as I used think that genealogy was the study of genies, it is
not surprising that I have made little effort to search my ancestral
roots. My daddy once said that he was afraid to look up his family
tree for fear hed find out he was the sap.
Ive always been content with whatever base information I
could glean at the annual family reunion, which, even after all
these years, amounts to precious little.
Be that as it may, I am intrigued at the sudden scarcity of these
once-revered family events and wonder what, if anything, I personally
can do to revive them.
despise family reunions, my cousin said last week when I
accosted her for not attending the Bohler Reunion, a yearly gathering
of my maternal grandmothers kith and kin. It always
ends up with my little family seated at one table, and every other
family sitting alone with theirs, she said disgustedly.
I figure, why go to the trouble of cooking a meal, then toting
it somewhere and having to eat with my own family? I might as
well stay at home and save myself the trip.
Though she has a point, I know that if we got our heads together
(albeit at the same table) we could come up with a way to spice
up the soon-to-be-history family reunion. Just what was it that
made the reunions of my childhood so much fun? And they were fun,
I promise you.
Dinner on the grounds, we called it a lot of the time. We either
gathered at the family churchyard or at the usually dilapidated
family home place. Long tables set on concrete blocks stretched
for miles it seemed, underneath huge oak trees.
My Aunt Mozelles banana pudding was always a hit with the
kids and before the Amen was uttered after the blessing we had
all made a beeline to the desserts. There was always plenty of
cake, fried chicken, potato salad, and sweet tea and we grazed
up and down the table all afternoon.
Assorted cotton tablecloths butted against one another to showcase
scores of bowls brimming over with steaming hot vegetables, salads,
and desserts that would put Weight Watchers out of business in
a single afternoon.
Its funny but I dont remember individual families
segregating themselves from the extended family. There always
seemed to be lots of mingling, hand slapping, hugging, and yes,
cheek pinching going on. We would never have dared take a seat
and stay there all day. We were like flies on a turd,
my nephew says. Never still.
Oh, Im sure that in the midst of all of that we did our
share of gossiping. We just rationalized and called it catching
up on the news.
Who didnt want to know who was recently divorced, married,
had a new baby or who had run afoul of the law. We were human,
after all. Someone once said that a family reunion is one of the
most effective forms of birth control. I can see that. Any family
tree produces some nuts, some lemons, and a few bad apples.
Still, we had fun. We laughed, we sang, we ate
ate. Reunions used to last all day long, as opposed to now when
most folks are gone before the tables are cleared. Definitely
before the money for the kitty is taken.
I can remember sitting at my grandmothers feet after lunch,
and listening to little old ladies jabber about mundane things,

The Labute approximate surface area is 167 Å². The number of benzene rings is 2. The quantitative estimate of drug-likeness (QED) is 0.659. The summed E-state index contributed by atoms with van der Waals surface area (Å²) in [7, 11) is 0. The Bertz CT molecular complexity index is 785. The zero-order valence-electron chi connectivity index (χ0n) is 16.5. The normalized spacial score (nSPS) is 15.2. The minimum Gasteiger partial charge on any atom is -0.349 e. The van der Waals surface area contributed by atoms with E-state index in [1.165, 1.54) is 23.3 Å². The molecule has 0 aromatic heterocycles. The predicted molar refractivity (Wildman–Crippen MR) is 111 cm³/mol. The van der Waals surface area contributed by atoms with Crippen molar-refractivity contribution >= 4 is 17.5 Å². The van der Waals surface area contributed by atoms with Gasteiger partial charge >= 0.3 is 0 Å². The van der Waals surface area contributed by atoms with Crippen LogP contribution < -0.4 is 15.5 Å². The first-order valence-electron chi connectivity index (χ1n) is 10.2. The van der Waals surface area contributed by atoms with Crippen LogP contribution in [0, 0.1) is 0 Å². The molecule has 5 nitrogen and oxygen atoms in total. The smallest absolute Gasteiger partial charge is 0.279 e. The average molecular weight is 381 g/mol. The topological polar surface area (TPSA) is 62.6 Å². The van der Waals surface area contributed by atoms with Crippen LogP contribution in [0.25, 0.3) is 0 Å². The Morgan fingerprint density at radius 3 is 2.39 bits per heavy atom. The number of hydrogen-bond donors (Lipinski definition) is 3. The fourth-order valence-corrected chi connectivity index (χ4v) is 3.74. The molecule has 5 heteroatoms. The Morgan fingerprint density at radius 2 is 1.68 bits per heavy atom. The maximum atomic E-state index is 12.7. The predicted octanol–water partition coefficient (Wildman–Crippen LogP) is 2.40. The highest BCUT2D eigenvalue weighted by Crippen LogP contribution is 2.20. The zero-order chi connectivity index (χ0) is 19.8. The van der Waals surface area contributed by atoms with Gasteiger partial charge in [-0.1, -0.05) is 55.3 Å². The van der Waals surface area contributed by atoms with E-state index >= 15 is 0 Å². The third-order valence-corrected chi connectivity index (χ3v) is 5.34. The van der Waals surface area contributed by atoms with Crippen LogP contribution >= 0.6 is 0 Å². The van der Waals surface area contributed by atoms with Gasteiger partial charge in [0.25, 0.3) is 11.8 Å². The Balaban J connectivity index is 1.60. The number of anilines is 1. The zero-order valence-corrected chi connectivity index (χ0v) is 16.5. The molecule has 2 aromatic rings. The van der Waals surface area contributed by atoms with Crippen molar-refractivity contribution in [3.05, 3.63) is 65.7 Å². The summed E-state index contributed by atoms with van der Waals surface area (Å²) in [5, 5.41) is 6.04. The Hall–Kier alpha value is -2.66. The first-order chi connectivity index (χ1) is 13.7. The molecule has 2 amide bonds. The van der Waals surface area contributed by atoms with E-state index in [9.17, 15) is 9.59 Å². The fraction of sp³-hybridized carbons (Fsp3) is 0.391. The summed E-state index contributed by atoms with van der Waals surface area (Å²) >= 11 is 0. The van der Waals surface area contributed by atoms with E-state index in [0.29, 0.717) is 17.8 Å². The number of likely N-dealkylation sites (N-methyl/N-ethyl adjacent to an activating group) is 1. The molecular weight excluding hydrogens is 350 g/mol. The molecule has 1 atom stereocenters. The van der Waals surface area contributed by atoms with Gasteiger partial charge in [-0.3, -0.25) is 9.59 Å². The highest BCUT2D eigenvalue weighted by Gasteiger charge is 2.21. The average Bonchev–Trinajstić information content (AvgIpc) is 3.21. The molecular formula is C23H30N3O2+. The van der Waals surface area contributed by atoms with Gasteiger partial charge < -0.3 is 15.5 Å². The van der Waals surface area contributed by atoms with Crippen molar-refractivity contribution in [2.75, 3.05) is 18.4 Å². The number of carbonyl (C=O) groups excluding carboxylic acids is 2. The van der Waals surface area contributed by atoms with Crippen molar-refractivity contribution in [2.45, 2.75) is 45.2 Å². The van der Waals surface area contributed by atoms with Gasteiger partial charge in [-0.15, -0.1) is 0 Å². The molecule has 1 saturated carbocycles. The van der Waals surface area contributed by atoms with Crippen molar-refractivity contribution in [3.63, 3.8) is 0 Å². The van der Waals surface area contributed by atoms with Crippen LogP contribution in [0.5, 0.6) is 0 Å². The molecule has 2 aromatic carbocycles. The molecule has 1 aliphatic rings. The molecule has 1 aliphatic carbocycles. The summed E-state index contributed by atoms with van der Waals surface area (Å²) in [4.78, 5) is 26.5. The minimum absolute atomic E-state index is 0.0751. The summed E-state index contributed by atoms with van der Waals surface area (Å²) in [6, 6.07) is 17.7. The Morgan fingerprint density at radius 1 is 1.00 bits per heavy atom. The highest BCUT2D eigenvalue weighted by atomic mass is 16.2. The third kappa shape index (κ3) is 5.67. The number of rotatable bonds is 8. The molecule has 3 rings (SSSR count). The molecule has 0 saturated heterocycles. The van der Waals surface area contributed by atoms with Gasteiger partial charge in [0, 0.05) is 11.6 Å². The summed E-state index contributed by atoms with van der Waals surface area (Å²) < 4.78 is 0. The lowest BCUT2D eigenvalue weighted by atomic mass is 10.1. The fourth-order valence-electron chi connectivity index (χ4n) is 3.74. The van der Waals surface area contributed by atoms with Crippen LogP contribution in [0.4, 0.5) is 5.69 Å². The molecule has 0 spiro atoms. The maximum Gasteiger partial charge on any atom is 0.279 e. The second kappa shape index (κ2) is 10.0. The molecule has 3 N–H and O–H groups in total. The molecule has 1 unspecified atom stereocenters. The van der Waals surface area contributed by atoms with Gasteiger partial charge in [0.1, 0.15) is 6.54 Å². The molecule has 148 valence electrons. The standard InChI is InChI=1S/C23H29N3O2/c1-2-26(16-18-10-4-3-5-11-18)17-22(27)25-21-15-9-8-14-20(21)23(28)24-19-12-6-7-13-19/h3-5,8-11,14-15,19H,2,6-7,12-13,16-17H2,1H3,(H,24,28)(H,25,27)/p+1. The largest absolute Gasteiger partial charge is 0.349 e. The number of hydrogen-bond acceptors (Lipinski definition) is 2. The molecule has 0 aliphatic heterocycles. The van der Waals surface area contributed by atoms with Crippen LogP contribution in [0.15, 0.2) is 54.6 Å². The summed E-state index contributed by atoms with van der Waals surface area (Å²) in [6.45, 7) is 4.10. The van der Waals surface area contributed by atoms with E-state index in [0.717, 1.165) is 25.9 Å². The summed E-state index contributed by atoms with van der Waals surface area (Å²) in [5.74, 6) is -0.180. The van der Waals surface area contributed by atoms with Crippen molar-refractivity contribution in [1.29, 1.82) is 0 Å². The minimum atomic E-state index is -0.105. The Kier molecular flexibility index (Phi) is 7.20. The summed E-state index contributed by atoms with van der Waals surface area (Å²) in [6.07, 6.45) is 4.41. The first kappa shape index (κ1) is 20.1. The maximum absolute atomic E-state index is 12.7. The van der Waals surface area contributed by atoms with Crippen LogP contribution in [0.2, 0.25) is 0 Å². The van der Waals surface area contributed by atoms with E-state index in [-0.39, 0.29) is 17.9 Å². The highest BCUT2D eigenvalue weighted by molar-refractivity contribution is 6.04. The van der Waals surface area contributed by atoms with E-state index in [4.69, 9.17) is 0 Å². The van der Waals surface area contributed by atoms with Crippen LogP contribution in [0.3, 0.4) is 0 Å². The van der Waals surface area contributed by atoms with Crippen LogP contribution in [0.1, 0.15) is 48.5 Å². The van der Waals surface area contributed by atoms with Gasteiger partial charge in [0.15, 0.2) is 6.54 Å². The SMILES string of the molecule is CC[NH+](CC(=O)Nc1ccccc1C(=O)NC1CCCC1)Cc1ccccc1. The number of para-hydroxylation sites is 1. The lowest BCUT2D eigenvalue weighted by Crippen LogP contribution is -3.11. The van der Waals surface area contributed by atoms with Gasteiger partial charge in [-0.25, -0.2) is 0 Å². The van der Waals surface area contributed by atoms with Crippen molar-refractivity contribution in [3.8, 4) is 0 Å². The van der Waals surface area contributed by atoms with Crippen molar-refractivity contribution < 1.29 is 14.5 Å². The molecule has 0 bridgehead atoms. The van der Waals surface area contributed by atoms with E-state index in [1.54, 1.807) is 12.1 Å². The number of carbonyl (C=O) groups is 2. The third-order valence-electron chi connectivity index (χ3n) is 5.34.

fanning away flies and mosquitoes as they raised their voices
so as to be heard over the distant humming of ice cream churns.
Old dog-eared photos of reunions past were circulated among the
crowd along with the family Bible, as if it were the Holy Grail.
I dont recall that we were ever in doubt as to the identity
of anyone attending. Unlike today, the majority of those attending
the family reunion back then saw each other on a regular basis,
either at the grocery store, at church, or sitting a spell on
the others front porch, just aswingin.
is thicker than water was a popular saying back in those
days and families (though they might get mad enough with one another
to kill) stuck together through thick and thin, good times and
can rip my own family to shreds when I talk about em,
my uncle says, but if someone outside the family says anything
bad about them
well, Ill fight em in a skinny
minute! Family loyalty. It was a beautiful thing.
seem to be fewer and fewer of us at the reunions each year,
my mother said. Its almost not worth the effort to
I make a suggestion that we, the younger generation, do what we
can to revive the Family Reunion. Before its too late, lets
think up new ways to lure our kin together once a year. So what
if you think your gene pool needs a good dose of chlorine. Whose
I really think it would be worth the time and trouble to stay
connected to our relatives, especially in this hurry-up society
in which we live. Friends come and go but your family is forever.
Besides, and dont forget this, the preservation of your
familys history is at stake. Not to mention, some mighty
fine banana pudding.
McGee is a 57-year-old Southern born and bred female, raised
in a small town forty miles north of Augusta, Georgia. She has
been married to a John Deere "veteran" for thirty-eight
years and has two grown sons. Her childhood was chocked full of
exciting, sometimes traumatic, events and thus, her penchant for
writing about them. She writes a personal column,"Dear Hearts,"
in her weekly hometown paper and, at last count, had written some
340 of them. As far as she's concerned, one can only write (that
is, with any passion) of what one has experienced, and she has
experienced quite a lot in her half a century of living, and she
gets a thrill each and every time a reader gushes, "I've
been there, done that!"